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Beach Structures and Shelters to DIY or Buy Thu, 19 Jun 2014 20:00:34 +0000


We found this image of charming little beach structures at Aqqindex. Ah, to have simple little private cocoons like that…Wonder where they came from?

They got us thinking about beach shelters. Of late we’ve seen some pretty chic, pricey ones, like Sombrilla Beach Tent for $189. (more…)

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Annals of Bike Hacks: An Electric Suitcase Scooter Mon, 09 Jun 2014 21:51:00 +0000

On the way to the airport ten years ago, He Liangcai, a Chinese farmer-turned-amateur inventor lost his luggage. That loss gave him the idea for a transportable suitcase that could come with him to the terminal. He spent the next ten years developing his drivable suitcase using the frame of an electric scooter with a suitcase wrapped around it.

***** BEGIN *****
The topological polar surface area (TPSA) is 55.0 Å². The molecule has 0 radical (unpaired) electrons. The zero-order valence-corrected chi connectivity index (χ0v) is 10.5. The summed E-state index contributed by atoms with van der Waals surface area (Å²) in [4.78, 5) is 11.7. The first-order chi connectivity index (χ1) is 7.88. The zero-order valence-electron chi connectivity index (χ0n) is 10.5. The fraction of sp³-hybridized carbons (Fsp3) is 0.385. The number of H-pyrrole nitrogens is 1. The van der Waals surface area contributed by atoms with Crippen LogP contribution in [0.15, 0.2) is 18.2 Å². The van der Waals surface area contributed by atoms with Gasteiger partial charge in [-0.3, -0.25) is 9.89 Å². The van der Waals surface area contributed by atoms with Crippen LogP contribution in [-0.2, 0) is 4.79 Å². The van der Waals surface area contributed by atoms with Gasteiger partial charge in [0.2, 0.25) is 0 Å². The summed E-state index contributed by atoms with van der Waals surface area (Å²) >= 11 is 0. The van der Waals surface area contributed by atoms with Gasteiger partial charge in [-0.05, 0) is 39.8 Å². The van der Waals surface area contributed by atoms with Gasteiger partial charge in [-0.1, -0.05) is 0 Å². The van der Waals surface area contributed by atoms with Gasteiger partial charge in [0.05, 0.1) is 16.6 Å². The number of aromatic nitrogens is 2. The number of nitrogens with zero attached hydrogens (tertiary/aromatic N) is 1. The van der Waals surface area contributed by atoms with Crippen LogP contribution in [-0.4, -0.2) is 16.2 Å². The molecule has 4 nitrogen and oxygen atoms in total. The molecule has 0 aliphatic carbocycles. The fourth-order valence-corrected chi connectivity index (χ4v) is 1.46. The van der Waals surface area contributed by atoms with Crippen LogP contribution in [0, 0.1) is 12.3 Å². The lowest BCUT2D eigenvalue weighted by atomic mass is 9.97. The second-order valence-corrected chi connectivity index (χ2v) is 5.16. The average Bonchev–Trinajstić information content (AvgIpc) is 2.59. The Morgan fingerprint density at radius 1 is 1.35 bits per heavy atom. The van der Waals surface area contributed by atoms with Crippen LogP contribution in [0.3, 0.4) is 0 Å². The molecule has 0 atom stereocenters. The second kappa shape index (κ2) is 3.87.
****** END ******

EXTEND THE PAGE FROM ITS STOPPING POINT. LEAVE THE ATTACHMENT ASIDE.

The 15 pound suitcase-scooter is capable of transporting two adults at 12 miles per hour up to a distance of 37 miles on a fully charged battery.


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Home is Where You Park It Wed, 13 Nov 2013 09:56:23 +0000

Home is Where You Park is an inspiring book that celebrates the joys of living a minimalist's life on the road, in camper or car, an homage to "people living really cool lives, doing things they love as opposed to the expected"…with Nature as their living room.]]> 0
the tweet powered car Mon, 07 Oct 2013 08:21:07 +0000

(Video link here.)  Under the guidance of innovative education organization MindDrive, thirty at-risk students in a Kansas City, Missouri neighborhood once called the “killing zip code” , built an electric car that successfully converted social media into fuel for a road trip from Kansas City to Washington D.C. A tweet was 5 watts;  a Facebook like, 1 watt; watching their YouTube video, 3 watts.